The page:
His next novel, The Sacrifice of Lester Yates, will be released in the spring of 2021 by Arcade CrimeWise, an imprint of Arcade Publishing.
He is the author of five additional works of fiction:
A Perfect Shot
A Welcome Murder
A Brilliant Death
Favorite Sons was named the 2011 Book of the Year for Mystery/Suspense by USA Book News. A Brilliant Death was a Barnes & Noble No. 1 bestseller and a finalist for both the 2017 Edgar Award and the Silver Falchion Award for best adult mystery.
Yocum joined the Columbus Dispatch in 1980. He worked at the paper for 11 years, including six years as the senior reporter on the investigative desk. He won more than 30 local, state and national journalism awards in categories ranging from investigative reporting to feature writing.
Prior to joining the Dispatch, Yocum was the associate sports editor of the Martins Ferry, Ohio, Times Leader, and a reporter for the Lancaster, Ohio, Eagle-Gazette.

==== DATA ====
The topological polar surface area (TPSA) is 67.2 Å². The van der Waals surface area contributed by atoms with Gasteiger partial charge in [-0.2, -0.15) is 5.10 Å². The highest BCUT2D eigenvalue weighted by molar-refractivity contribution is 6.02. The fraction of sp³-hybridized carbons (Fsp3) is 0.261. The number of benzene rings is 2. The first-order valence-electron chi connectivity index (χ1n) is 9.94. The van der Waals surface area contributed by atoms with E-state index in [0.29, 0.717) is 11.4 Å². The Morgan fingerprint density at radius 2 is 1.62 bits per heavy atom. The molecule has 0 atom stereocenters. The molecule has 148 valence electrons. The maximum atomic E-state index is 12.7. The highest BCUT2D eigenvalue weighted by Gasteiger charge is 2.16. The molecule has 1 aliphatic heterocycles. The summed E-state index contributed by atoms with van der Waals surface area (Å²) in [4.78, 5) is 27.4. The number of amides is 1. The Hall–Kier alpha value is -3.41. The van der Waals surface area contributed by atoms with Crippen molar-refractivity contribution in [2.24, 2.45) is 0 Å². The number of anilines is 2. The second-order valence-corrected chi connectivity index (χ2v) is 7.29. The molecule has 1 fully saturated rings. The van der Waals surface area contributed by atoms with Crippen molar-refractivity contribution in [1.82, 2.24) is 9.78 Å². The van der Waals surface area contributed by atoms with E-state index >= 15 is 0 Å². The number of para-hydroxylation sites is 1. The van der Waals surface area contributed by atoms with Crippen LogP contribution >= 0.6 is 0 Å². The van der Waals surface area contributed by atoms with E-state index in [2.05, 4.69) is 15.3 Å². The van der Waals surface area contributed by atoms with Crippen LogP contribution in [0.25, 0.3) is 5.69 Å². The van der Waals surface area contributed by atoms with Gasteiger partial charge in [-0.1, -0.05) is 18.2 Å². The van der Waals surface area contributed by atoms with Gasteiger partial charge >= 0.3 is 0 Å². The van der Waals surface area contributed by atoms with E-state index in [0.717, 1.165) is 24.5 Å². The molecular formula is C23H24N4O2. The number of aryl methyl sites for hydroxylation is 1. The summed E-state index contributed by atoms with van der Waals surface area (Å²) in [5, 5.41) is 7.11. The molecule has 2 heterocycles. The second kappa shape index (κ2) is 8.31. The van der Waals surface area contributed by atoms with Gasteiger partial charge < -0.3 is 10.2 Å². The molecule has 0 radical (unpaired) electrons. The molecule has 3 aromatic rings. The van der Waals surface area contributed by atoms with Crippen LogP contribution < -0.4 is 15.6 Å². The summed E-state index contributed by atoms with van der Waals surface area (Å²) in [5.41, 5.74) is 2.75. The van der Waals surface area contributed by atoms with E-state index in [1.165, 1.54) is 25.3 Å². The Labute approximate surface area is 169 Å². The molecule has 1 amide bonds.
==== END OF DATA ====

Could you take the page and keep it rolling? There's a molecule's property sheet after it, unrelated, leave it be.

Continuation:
He is the principle at Yocum Communications, a public relations and marketing consulting firm in Galena, Ohio, that he founded in 2001.
Yocum grew up in the Ohio River village of Brilliant, Ohio, and has a bachelor’s degree in journalism from Bowling Green State University.
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Essay Structure. Writing an academic essay means fashioning a coherent set of ideas into an argument. Because essays are essentially linear—they offer one idea at a time—they must present their ideas in the order that makes most sense to a reader. Successfully structuring an essay means attending to a reader's logic.
An essay is a piece of writing which is often written from an author's personal point of view. Essays can consist of a number of elements, including: literary criticism, political manifestos, learned arguments, observations of daily life, recollections, and reflections of the author.